If you measure from the center of the lower rod cup washer to an indexed line on the rod [ that you mark] , you can get the exact previous measurement..but then again, that only brings you to the previous alignment, which you are assuming was correct.
Toe measure/alignment is the correct way to go .
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  #8  
Old 01-29-2007, 05:21 PM
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Right you are Arthur.
Recently replaced an outer tie-rod end on my truck.
Counted the threads coming out ( 32 turns on OEM part ), installed the new part ( aftermarket ) and then checked toe.
It was off by 1/2 inch .
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  #9  
Old 01-29-2007, 05:25 PM
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Quote:
Originally Posted by manny View Post
Right you are Arthur.
Recently replaced an outer tie-rod end on my truck.
Counted the threads coming out ( 32 turns on OEM part ), installed the new part ( aftermarket ) and then checked toe.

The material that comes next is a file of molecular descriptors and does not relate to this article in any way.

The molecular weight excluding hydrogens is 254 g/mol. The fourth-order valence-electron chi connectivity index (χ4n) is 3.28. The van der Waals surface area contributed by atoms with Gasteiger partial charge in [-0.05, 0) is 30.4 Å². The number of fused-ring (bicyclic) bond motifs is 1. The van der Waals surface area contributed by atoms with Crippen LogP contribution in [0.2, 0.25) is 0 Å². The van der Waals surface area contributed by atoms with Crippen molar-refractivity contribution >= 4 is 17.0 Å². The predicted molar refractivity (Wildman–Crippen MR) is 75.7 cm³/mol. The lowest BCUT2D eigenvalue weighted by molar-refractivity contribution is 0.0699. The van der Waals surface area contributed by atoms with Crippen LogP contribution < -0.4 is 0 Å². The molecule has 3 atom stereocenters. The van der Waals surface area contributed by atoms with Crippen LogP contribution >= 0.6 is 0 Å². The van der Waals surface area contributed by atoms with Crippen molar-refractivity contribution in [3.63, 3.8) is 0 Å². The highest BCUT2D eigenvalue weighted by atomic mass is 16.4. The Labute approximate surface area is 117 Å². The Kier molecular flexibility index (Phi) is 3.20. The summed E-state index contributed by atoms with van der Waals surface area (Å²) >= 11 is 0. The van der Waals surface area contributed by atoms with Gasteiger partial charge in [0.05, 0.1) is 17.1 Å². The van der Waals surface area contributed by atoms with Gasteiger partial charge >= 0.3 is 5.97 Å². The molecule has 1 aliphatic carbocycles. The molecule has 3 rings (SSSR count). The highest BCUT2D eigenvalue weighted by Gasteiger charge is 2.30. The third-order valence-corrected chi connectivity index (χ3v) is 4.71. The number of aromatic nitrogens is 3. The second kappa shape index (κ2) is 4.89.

It was off by 1/2 inch .
Yeah..I learned the same way ..way back that was a common tecnique, but not anymore .. and I have changed enough tie rod ends to fill the Grand Canyon..


...well , maybe not the whole Canyon..just the Evil Kinieval part....
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  #10  
Old 02-09-2007, 12:19 PM
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Tie rod end replacement

Question for Kestas.

Why would you not replace tie rods in pairs (othere than for one damaged by a road hazzard)?

Since they have been on the car the same amount of time, would not the wear on the boots be the same, or nearly the same? And since you typically get car aligned afterwards, would you not be better off doing both tie rods prior to (a single) alignment?
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  #11